• “With characteristic wit, eloquence, and clarity Lawrence Krauss gives a wonderfully illuminating account of how science deals with one of the biggest questions of all: how the universe’s existence could arise from nothing. It is a question that philosophy and theology get themselves into a muddle over, but that science can offer real answers too, as Krauss’ lucid explanation shows. Here is the triumph of physics over metaphysics, reason and enquiry over obfuscation and myth, made plain for all to see: Krauss gives us a treat as well as an education in fascinating style.”

    A. C. Grayling, author of The Good Book

  • A New York Times Bestseller

Listener Opinions

  • 3 out of 53 out of 53 out of 53 out of 53 out of 5 Russell Coon | 1/10/2014

    " The Idiot's guide to astrophysics. ... It still made my head hurt. But I learned a lot. "

  • 4 out of 54 out of 54 out of 54 out of 54 out of 5 Mike Blyth | 1/3/2014

    " The author does a good job of interpreting some of the latest information on cosmology in lay language. Especially good at explaining how ideas like inflation, multiple universes, and the energy of empty space are not just ideas dreamed up to explain the unknown, but are driven by data. "

  • 5 out of 55 out of 55 out of 55 out of 55 out of 5 Steve | 12/30/2013

    " Why is there something rather than nothing? Mind boggling to think about. Krauss explains current thinking about the origin and future of the universe and why it looks like it does. He makes for clear explanations, but I'm sure I couldn't explain it to anyone else without a ton of handwaving; I'm a poor vessel for all the details. Still, what he does make clear is how all the theories and research add up to a coherent, if complete, picture of the universe. Would make good re-reading. "

  • 4 out of 54 out of 54 out of 54 out of 54 out of 5 Ray Tarasovic | 12/25/2013

    " A compelling treatise on how all of this most probably came to be, is, and will be or might be. Not for the faint of scientific heart as I found myself going to Wiki or some other layman's source material frequently. If cosmological questioning excites you, take the plunge. "

  • 2 out of 52 out of 52 out of 52 out of 52 out of 5 Marsha | 12/19/2013

    " I lied; I gave up on it. The narrator and subject were BOTH tedious! I like and tend to be fascinated by science, but cosmology, and physics in general, leave me unmoved. "

  • 3 out of 53 out of 53 out of 53 out of 53 out of 5 John | 12/10/2013

    " It was pretty good. I took off a star for the second last chapter which was somewhat more technical than the rest of the book in the way Krauss explained things. Seemed like a rushed one. As well, throughout the book, he referenced things that weren't introduced or defined in previous chapters and seemed to expect his readers to know what they were. Hubble's constant was one such example. "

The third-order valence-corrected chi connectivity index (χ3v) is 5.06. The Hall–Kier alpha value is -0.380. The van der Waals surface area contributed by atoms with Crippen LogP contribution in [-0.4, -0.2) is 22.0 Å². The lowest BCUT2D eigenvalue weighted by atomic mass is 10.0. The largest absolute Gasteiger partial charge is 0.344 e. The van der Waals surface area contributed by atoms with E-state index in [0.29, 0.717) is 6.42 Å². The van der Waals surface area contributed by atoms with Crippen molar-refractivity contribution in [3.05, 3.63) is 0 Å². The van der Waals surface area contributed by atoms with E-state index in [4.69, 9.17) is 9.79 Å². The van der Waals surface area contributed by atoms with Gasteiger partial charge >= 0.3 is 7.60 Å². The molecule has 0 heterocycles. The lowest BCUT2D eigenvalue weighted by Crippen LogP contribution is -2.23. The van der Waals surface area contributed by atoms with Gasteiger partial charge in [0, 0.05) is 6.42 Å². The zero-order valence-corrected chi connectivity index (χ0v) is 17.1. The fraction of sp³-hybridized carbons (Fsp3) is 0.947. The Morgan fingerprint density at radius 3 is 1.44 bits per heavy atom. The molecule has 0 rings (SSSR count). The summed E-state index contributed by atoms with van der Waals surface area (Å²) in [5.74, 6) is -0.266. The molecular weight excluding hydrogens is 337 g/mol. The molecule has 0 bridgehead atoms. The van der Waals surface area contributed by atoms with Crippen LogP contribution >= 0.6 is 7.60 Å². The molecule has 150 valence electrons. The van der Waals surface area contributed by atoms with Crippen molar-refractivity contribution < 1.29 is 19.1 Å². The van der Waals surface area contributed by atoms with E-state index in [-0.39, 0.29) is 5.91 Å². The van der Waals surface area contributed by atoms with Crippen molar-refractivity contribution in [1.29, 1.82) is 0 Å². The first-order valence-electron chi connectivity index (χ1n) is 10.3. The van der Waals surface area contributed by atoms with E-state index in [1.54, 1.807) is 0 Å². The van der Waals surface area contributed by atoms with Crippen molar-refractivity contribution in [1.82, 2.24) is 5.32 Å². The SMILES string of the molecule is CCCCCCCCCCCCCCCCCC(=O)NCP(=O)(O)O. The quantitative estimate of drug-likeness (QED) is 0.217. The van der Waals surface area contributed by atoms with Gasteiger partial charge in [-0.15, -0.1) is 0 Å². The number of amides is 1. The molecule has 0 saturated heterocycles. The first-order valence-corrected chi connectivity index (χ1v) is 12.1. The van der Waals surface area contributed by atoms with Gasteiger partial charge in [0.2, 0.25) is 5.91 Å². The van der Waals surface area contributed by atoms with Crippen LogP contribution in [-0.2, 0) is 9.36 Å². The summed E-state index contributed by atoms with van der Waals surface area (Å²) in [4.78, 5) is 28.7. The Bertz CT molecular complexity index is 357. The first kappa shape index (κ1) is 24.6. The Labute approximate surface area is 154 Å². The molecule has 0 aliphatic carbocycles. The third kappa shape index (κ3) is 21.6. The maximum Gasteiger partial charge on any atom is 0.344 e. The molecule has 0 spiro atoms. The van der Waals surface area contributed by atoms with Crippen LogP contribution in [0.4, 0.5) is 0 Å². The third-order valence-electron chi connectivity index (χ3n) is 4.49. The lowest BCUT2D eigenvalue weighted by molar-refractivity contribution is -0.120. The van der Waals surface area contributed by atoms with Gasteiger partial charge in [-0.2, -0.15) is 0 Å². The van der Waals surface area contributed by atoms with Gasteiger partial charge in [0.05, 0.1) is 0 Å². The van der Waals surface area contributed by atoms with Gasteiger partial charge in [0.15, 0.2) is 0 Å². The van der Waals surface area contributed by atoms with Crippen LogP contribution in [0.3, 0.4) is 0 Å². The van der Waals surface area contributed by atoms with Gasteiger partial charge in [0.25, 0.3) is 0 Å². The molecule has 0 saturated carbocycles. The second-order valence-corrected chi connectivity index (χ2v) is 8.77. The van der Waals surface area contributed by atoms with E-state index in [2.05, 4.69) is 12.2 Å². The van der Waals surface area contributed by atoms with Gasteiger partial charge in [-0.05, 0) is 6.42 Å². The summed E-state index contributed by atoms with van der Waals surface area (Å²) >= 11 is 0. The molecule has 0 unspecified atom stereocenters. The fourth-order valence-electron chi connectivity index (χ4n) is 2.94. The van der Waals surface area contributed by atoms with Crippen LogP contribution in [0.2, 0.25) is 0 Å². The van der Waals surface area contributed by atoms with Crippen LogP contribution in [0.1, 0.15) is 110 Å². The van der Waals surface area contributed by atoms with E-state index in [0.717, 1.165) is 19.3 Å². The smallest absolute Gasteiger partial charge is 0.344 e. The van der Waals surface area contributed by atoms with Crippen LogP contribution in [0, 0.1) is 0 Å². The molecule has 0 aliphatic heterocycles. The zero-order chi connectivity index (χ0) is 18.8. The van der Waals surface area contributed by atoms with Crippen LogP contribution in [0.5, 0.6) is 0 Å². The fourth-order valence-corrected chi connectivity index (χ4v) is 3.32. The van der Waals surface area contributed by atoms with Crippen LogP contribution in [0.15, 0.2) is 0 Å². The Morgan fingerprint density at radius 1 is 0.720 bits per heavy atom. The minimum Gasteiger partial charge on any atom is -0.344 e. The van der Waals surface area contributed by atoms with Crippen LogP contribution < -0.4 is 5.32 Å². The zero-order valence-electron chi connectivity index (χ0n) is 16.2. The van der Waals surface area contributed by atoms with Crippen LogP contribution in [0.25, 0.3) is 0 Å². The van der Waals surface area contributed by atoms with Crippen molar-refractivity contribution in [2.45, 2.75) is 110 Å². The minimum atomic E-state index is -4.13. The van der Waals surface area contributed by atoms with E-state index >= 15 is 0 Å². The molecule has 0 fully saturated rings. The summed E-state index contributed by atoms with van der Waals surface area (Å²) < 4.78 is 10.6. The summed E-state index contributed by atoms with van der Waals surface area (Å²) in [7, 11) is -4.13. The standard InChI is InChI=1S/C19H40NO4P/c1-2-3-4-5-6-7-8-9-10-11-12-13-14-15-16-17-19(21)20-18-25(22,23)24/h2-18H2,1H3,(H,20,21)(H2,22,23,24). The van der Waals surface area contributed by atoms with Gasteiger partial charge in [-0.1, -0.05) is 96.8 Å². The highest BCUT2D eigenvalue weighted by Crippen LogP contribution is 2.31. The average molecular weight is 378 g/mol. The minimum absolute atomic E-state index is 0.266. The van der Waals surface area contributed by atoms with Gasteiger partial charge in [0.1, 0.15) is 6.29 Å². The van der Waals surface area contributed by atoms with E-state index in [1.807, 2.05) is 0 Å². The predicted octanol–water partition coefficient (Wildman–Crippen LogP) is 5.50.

• 4 out of 54 out of 54 out of 54 out of 54 out of 5 John | 11/29/2013

    " Great book although I had already watched most of his videos on YouTube. So, there wasn't a whole lot new for me. I was afraid he might not write very well compared to his lecturing but that's not the case. Science is so crazy (awesome) it starts to sound like fiction. "

  • 5 out of 55 out of 55 out of 55 out of 55 out of 5 Thomas J. Lawson | 11/2/2013

    " Does for cosmology what Darwin's 'Origin of the Species' did for biology. "

  • 5 out of 55 out of 55 out of 55 out of 55 out of 5 Deb | 7/9/2013

    " I enjoyed (and recommend) his Youtube lecture from 2009 and this is an expansion of it. Couldn't really follow the physics and a lot of his reasoning, but still so interesting and provocative. "

  • 5 out of 55 out of 55 out of 55 out of 55 out of 5 Jim Hammond | 1/16/2013

    " Of several books I read or started to read about "why there is something rather than nothing" this was the best. Basically, the reason is that "nothing" is not a stable situation. Krauss is a top-notch physicist who writes for the layman and very well in this book. "

  • 3 out of 53 out of 53 out of 53 out of 53 out of 5 Glenn Harris | 12/20/2012

    " Not a bad update on the latest thinking concerning the origins, processes, and destiny of the universe, but Krauss was a little too full of himself and his own agenda for my taste. "

  • 5 out of 55 out of 55 out of 55 out of 55 out of 5 Jim | 11/12/2012

    " One of the best of the genre I call Physics for Dummies books. He has a very down to earth style of writing and constantly points out his own biases so it doesn't seem like a pep talk for his particular viewpoint.. "

  • 2 out of 52 out of 52 out of 52 out of 52 out of 5 Frank | 7/14/2012

    " Some interesting philosophical reflections. The attempt at explaining the science falls short, as an overly ambitious 175 page book might. "

  • 5 out of 55 out of 55 out of 55 out of 55 out of 5 Robyn Roze | 6/15/2012

    " Loved this book! Makes me wish I was a physicist! "

  • 4 out of 54 out of 54 out of 54 out of 54 out of 5 Zachary Haddenham | 2/7/2012

    " Pretty good book, I like Lawrence's writing style. "

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About the Author
Author Lawrence M. Krauss

Lawrence M. Krauss is Ambrose Swasey Professor of Physics and Professor of Astronomy and Chairman of the Department of Physics at Case Western Reserve University. He is also the author of two acclaimed books, Fear of Physics: A Guide for the Perplexed and The Fifth Essence: The Search far Dark Matter in the Universe, and over 120 scientific articles. He is the recipient of several international awards for his work, including the Presidential Investigator Award, given by President Reagan in 1986. He lectures extensively to both lay and professional audiences and frequently appears on radio and television.